Samson CO3U microphone advice - noise issue

Hi there ... I am brand new here and actually came across this site by accident ( super glad I did) because I was following a discussion that Tom wrote way back in 2009.

Anyway, I am recording with a Samson CO3U USB condenser mic and popshield into Audacity on a Macbook. 

I get a really annoying whirring noise which I obviously want to get rid of... I dont know what it is .. the Macbook is as far as I can get it away from the Mic ( without getting longer arms)...but i feel like it must be that.

Any ideas on how I can get rid of this , any experience of this with the Samson? Can I get rid of it in Audacity ?? If so, how.

Thanks so much .. i do t really want to change the microphone but its sounds bad. I've attached a sample.

 

Thanks in advance for your help

3 Replies
Sally Wiedenbeck

You can definitely try removing background noise in Audacity.

But often the best way to get rid of background noise it to remove it in recording. For that, I would suggest putting something (soft, like a blanket or foam) between your microphone and computer to block the noise. I usually set up my mic inside one of those cloth folding cubes placed on its side. For additional noise reduction, I place a blanket around the cube and over my head. You could also add foam on the inside of the cube instead of using the blanket.

Kristin Hatcher

I agree with Sally's suggestion of making your recording area more insulated. It actually works well to record in a closet or something where there is a lot of fabric around to deaden the sound. If also works pretty well to record in your car (assuming your car is in a quiet place) because your car is built to be relatively sound deadening. 

However, sometimes no matter what steps you take there will be a background hiss or noise of some kind. This is just because the world makes noise, and any good microphone will pick it up. So the next step is editing.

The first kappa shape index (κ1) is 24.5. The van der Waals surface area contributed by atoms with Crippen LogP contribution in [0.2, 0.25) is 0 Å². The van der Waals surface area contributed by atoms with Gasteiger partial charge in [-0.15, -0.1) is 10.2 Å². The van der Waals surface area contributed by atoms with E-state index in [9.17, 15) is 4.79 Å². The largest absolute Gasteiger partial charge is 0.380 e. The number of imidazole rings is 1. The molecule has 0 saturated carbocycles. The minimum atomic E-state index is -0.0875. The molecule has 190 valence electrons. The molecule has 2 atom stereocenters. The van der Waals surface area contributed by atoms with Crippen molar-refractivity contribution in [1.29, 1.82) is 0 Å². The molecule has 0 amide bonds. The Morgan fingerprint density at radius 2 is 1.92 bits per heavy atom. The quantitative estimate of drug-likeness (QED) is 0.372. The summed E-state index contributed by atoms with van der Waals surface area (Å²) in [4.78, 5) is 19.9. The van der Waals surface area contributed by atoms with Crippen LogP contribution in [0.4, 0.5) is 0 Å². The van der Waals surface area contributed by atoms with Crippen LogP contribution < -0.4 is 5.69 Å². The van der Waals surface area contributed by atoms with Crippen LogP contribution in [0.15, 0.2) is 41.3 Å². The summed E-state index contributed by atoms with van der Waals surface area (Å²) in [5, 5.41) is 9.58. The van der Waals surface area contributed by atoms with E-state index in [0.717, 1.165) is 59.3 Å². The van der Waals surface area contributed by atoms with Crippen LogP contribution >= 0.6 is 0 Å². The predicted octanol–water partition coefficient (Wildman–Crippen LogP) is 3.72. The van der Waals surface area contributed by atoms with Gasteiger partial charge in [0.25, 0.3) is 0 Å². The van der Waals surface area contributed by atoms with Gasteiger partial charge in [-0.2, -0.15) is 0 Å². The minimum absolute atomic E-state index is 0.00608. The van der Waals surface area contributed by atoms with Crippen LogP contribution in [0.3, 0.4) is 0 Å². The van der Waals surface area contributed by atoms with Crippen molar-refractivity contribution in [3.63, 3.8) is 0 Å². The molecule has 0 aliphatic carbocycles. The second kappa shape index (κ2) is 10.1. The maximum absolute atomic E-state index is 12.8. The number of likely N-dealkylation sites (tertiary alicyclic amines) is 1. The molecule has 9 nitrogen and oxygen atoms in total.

I use Audacity (a free program) on a Windows machine to edit, so unless you use the same program I can't exactly tell you what to do. However, I have learned a few tricks over the years which may help you. Any good audio editing program will have the same controls I'm talking about. In Audacity, everything I'm talking about can be found in the "Effects menu," and it works well to just accept the default settings. 

1) Noise reduction. Before you do anything else, select a bit of "silence" on your audio clip that doesn't have any talking or whatever, and use it as a sample of the noise you want reduced. Then apply the noise reduction effect. You can do this multiple times. It's better to do it multiple times than to try to adjust the level of noise reduction too much, as that will add some very strange effects to your audio.  I usually do this 2x before anything else. 

2) Apply compression. This tends to bring the levels of all the audio up a little bit, so that will include any background noise.

3) Apply a limiter. This will ensure any louder sounds don't get so loud that they go over the max dB.

4) Normalize. This will even out the loudness a bit.

5) Noise reduction, probably two more times. 

Obviously this is a quick and dirty list, and doesn't truly describe what things like "compression" and "normalization" does to your audio file, but I'm not sure if most people care as long as they are getting a good result. 

Two more effects I didn't talk about is applying a high-pass filter and/or low-pass filter. I find that it's often unnecessary for me to apply those, but they can help a little with things like popped "p's." For popping  and other undesirable mouth sounds, it's best to find the ideal position for your microphone to prevent those, usually above the mouth. 

Depending on how long your audio clip is, what I just described doesn't take very long. I do voice over for my courses, and I can often have clips that are 45 minutes long or more. What I just described would take less than 15 minutes for a clip, often closer to 5 minutes. 

I hope this helps! I went through many years of trying different techniques before I found this process with this software (Audacity).